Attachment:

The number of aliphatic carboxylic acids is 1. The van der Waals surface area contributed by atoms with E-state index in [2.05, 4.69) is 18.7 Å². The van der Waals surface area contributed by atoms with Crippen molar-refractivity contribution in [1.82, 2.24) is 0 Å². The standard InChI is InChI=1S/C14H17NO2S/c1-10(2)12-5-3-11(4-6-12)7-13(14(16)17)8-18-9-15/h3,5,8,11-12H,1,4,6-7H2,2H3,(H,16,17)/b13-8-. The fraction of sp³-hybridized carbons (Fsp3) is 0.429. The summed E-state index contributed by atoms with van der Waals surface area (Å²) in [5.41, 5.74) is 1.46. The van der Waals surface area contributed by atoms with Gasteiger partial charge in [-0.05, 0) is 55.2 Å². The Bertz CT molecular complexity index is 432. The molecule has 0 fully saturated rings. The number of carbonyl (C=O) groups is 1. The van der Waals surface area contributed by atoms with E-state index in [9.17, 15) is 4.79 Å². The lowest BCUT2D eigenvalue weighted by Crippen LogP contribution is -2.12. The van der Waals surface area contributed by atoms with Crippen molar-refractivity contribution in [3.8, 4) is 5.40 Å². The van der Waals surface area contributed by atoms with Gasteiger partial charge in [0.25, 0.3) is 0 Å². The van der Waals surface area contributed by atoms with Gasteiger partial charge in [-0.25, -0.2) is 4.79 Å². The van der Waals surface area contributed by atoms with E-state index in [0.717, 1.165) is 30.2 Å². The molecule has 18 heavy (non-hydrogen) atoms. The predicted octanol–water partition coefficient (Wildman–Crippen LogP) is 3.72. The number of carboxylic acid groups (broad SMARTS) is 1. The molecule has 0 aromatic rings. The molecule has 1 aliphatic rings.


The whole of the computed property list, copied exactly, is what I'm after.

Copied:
The number of aliphatic carboxylic acids is 1. The van der Waals surface area contributed by atoms with E-state index in [2.05, 4.69) is 18.7 Å². The van der Waals surface area contributed by atoms with Crippen molar-refractivity contribution in [1.82, 2.24) is 0 Å². The standard InChI is InChI=1S/C14H17NO2S/c1-10(2)12-5-3-11(4-6-12)7-13(14(16)17)8-18-9-15/h3,5,8,11-12H,1,4,6-7H2,2H3,(H,16,17)/b13-8-. The fraction of sp³-hybridized carbons (Fsp3) is 0.429. The summed E-state index contributed by atoms with van der Waals surface area (Å²) in [5.41, 5.74) is 1.46. The van der Waals surface area contributed by atoms with Gasteiger partial charge in [-0.05, 0) is 55.2 Å². The Bertz CT molecular complexity index is 432. The molecule has 0 fully saturated rings. The number of carbonyl (C=O) groups is 1. The van der Waals surface area contributed by atoms with E-state index in [9.17, 15) is 4.79 Å². The lowest BCUT2D eigenvalue weighted by Crippen LogP contribution is -2.12. The van der Waals surface area contributed by atoms with Crippen molar-refractivity contribution in [3.8, 4) is 5.40 Å². The van der Waals surface area contributed by atoms with Gasteiger partial charge in [0.25, 0.3) is 0 Å². The van der Waals surface area contributed by atoms with Gasteiger partial charge in [-0.25, -0.2) is 4.79 Å². The van der Waals surface area contributed by atoms with E-state index in [0.717, 1.165) is 30.2 Å². The molecule has 18 heavy (non-hydrogen) atoms. The predicted octanol–water partition coefficient (Wildman–Crippen LogP) is 3.72. The number of carboxylic acid groups (broad SMARTS) is 1. The molecule has 0 aromatic rings. The molecule has 1 aliphatic rings.